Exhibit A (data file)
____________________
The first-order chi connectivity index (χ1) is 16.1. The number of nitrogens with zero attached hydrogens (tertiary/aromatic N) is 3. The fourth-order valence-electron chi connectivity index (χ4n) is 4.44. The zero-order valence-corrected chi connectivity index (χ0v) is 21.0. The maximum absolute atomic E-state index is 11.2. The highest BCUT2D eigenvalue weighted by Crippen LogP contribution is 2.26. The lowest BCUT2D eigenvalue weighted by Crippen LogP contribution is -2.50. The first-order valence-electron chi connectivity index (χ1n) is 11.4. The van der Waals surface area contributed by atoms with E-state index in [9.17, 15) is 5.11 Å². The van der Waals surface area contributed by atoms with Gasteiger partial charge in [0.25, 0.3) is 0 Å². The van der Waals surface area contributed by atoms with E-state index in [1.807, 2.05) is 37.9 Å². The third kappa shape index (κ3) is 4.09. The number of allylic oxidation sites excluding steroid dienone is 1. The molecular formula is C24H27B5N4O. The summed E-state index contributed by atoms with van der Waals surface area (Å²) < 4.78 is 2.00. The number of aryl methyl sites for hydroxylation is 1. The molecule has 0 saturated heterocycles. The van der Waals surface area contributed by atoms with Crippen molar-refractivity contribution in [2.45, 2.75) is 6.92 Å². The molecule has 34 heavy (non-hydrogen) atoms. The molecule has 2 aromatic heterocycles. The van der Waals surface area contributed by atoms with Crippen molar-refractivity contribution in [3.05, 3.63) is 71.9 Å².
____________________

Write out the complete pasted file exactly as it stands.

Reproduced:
The first-order chi connectivity index (χ1) is 16.1. The number of nitrogens with zero attached hydrogens (tertiary/aromatic N) is 3. The fourth-order valence-electron chi connectivity index (χ4n) is 4.44. The zero-order valence-corrected chi connectivity index (χ0v) is 21.0. The maximum absolute atomic E-state index is 11.2. The highest BCUT2D eigenvalue weighted by Crippen LogP contribution is 2.26. The lowest BCUT2D eigenvalue weighted by Crippen LogP contribution is -2.50. The first-order valence-electron chi connectivity index (χ1n) is 11.4. The van der Waals surface area contributed by atoms with E-state index in [9.17, 15) is 5.11 Å². The van der Waals surface area contributed by atoms with Gasteiger partial charge in [0.25, 0.3) is 0 Å². The van der Waals surface area contributed by atoms with E-state index in [1.807, 2.05) is 37.9 Å². The third kappa shape index (κ3) is 4.09. The number of allylic oxidation sites excluding steroid dienone is 1. The molecular formula is C24H27B5N4O. The summed E-state index contributed by atoms with van der Waals surface area (Å²) < 4.78 is 2.00. The number of aryl methyl sites for hydroxylation is 1. The molecule has 0 saturated heterocycles. The van der Waals surface area contributed by atoms with Crippen molar-refractivity contribution in [2.45, 2.75) is 6.92 Å². The molecule has 34 heavy (non-hydrogen) atoms. The molecule has 2 aromatic heterocycles. The van der Waals surface area contributed by atoms with Crippen molar-refractivity contribution in [3.05, 3.63) is 71.9 Å².